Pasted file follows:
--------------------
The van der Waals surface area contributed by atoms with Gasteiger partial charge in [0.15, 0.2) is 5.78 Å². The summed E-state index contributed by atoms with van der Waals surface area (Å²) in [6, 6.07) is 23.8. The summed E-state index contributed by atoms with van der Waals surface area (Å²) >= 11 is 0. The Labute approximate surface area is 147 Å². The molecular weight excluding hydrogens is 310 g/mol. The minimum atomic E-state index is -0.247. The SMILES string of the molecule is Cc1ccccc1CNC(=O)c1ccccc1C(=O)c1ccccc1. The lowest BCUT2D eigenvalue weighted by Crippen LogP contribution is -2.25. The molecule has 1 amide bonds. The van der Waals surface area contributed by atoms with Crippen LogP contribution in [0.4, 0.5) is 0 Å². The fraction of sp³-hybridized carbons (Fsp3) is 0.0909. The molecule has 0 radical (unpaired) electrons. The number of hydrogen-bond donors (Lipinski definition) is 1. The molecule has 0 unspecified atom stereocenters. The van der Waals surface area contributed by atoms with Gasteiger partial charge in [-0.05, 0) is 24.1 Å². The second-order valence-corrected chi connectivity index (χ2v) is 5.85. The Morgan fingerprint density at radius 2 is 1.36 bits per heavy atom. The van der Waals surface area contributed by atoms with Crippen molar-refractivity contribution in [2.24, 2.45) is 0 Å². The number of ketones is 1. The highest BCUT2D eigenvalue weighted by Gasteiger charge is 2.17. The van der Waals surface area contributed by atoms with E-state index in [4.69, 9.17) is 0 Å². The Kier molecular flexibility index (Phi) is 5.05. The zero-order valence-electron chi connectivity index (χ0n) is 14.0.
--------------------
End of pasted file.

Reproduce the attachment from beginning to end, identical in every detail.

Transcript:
The van der Waals surface area contributed by atoms with Gasteiger partial charge in [0.15, 0.2) is 5.78 Å². The summed E-state index contributed by atoms with van der Waals surface area (Å²) in [6, 6.07) is 23.8. The summed E-state index contributed by atoms with van der Waals surface area (Å²) >= 11 is 0. The Labute approximate surface area is 147 Å². The molecular weight excluding hydrogens is 310 g/mol. The minimum atomic E-state index is -0.247. The SMILES string of the molecule is Cc1ccccc1CNC(=O)c1ccccc1C(=O)c1ccccc1. The lowest BCUT2D eigenvalue weighted by Crippen LogP contribution is -2.25. The molecule has 1 amide bonds. The van der Waals surface area contributed by atoms with Crippen LogP contribution in [0.4, 0.5) is 0 Å². The fraction of sp³-hybridized carbons (Fsp3) is 0.0909. The molecule has 0 radical (unpaired) electrons. The number of hydrogen-bond donors (Lipinski definition) is 1. The molecule has 0 unspecified atom stereocenters. The van der Waals surface area contributed by atoms with Gasteiger partial charge in [-0.05, 0) is 24.1 Å². The second-order valence-corrected chi connectivity index (χ2v) is 5.85. The Morgan fingerprint density at radius 2 is 1.36 bits per heavy atom. The van der Waals surface area contributed by atoms with Crippen molar-refractivity contribution in [2.24, 2.45) is 0 Å². The number of ketones is 1. The highest BCUT2D eigenvalue weighted by Gasteiger charge is 2.17. The van der Waals surface area contributed by atoms with E-state index in [4.69, 9.17) is 0 Å². The Kier molecular flexibility index (Phi) is 5.05. The zero-order valence-electron chi connectivity index (χ0n) is 14.0.